The Carry

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The Carry

Postby Ryan » Sun Aug 10, 2014 11:52 pm

What different carry techniques do you use?

For example:

"Fireman's Carry Technique (Unconscious Subject):

1) Lay the subject on a flat surface, face up, legs together
2) Push his feet (together) towards the individual's hip
3) While directly facing the individual's feet, grab his arms and pull towards you using your own body weight.
[His bent legs will work as a lever]
4) Once the individual's legs are straight and perpendicular to the surface, grab his right with your left one while you turn your body 90º left underneath his torso and pull him until his body is distributed through your upper back.
5) Hook your right arm around the individual's right knee and bring your right hand to his right hand/sleeve while still hooking around his knee with your elbow.
[This will serve as a "strap" so the individual will not fall to the ground]
6) Use your lead foot to bring him up while using the trail foot for balance."

"How NOT to carry someone:

1) Do not bring them up by their throats
2) Do not bash their heads on the wall
3) Do not carry them with the head down
4) Do not bash their heads on the doorway"
CQB-TEAM Education and Motivation.

"Pragmatism over theory."
"Anyone with a weapon is just as deadly as the next person."
"Unopposed CQB is always a success, if you wanted you could moonwalk into the room holding a Pepsi."
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Re: The Carry

Postby tacticalguy » Mon Sep 29, 2014 5:40 pm

Depends on the victim's injuries and the environment.
If you have `cleared' all the rooms and met no resistance, you and your entry team have probably kicked in the door of the wrong house.
(Murphy's Cop Laws)

The greatest enemy of a good plan is the dream of a perfect plan. (Von Clausewitz)
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Re: The Carry

Postby Ryan » Mon Sep 29, 2014 11:49 pm

Some examples?
CQB-TEAM Education and Motivation.

"Pragmatism over theory."
"Anyone with a weapon is just as deadly as the next person."
"Unopposed CQB is always a success, if you wanted you could moonwalk into the room holding a Pepsi."
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Re: The Carry

Postby tacticalguy » Tue Sep 30, 2014 5:16 pm

Are we under fire? Are we behind cover? Do I have other team members available? Is the injury to my team member a sucking chest wound or a lower leg injury?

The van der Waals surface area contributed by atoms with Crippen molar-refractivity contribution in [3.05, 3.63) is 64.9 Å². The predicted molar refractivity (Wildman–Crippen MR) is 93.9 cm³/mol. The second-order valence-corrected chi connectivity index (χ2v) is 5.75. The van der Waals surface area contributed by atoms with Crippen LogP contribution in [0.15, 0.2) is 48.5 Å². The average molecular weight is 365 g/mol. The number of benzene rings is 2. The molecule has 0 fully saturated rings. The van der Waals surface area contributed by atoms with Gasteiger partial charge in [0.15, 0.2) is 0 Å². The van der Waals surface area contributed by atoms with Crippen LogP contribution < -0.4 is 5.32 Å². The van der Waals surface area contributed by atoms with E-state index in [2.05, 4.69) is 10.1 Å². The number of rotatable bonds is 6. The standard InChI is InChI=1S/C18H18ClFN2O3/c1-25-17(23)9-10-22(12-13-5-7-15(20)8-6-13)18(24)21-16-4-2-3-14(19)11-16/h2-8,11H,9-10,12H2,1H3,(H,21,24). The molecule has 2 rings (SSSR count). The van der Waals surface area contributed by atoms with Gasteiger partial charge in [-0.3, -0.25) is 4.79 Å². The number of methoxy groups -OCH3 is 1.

BTW: All of those "Not" actions you mentioned? I thought that was all part of EIT. :D
If you have `cleared' all the rooms and met no resistance, you and your entry team have probably kicked in the door of the wrong house.
(Murphy's Cop Laws)

The greatest enemy of a good plan is the dream of a perfect plan. (Von Clausewitz)
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Re: The Carry

Postby Breacher01 » Fri Jul 21, 2017 7:05 am

Thats what the extra carry handles on plate carriers are for.
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Re: The Carry

Postby tacticalguy » Tue Jul 25, 2017 4:21 am

Breacher01 wrote:Thats what the extra carry handles on plate carriers are for.

That rear carry handle can help choke someone who didn't have their plate carrier tight enough.
If you have `cleared' all the rooms and met no resistance, you and your entry team have probably kicked in the door of the wrong house.
(Murphy's Cop Laws)

The greatest enemy of a good plan is the dream of a perfect plan. (Von Clausewitz)
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Re: The Carry

Postby Breacher01 » Tue Jul 25, 2017 6:45 pm

Thats a good point, but in my experiences not a real problem. the person is likely to have more immediate trouble. Those handles are made to drag an injured person into a better spot to inspect his wounds. not to carry someone to a medevac.
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Re: The Carry

Postby tacticalguy » Mon Sep 04, 2017 6:48 am

Have you trained to perform the tactical drag on someone that has been injured and you're trying to get them clear before they bleed out? It can take a lot of effort, especially if they're unconscious and unable to assist. You can easily choke someone by doing that if their vest isn't properly secured.
If you have `cleared' all the rooms and met no resistance, you and your entry team have probably kicked in the door of the wrong house.
(Murphy's Cop Laws)

The greatest enemy of a good plan is the dream of a perfect plan. (Von Clausewitz)
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Re: The Carry

Postby Breacher01 » Wed Sep 06, 2017 2:21 pm

Besides formal training I also have quite a lot of experience with this scenario.

Scince I do mostly Counter-terrorism and High Risk Warrants, I can only move a casualty to a 'safer' position and apply a tourniquet, chestseals or emergency bandage(s) before I have to focus on the threat again. The distance may be up to 15yards, but usually less. Often we have paramedics and firemen ready for after we secured and swept a building or area for threats and secondary threats.

A high risk warrant usually takes between 5 and 10 seconds before the suspect is cuffed and outside. So first aid can wait in that type of work.

With longer firefights this may differ, but those happen 5-10 times a year aproximately.

After the moving or first aid action the casualty will be in the safe position on their sides with their knees, head and arms to the side, and their airway, circulation and bleeding under control, so I don't see a lot of time for the casualty to choke. Civilians dont usualy wear plate carriers, so we usually drag them by their armpits, if their position and injury allow so. If this is not possible we don't move them.

Keep in mind I don't work in places where longer encounters with the opposition are to be expected.
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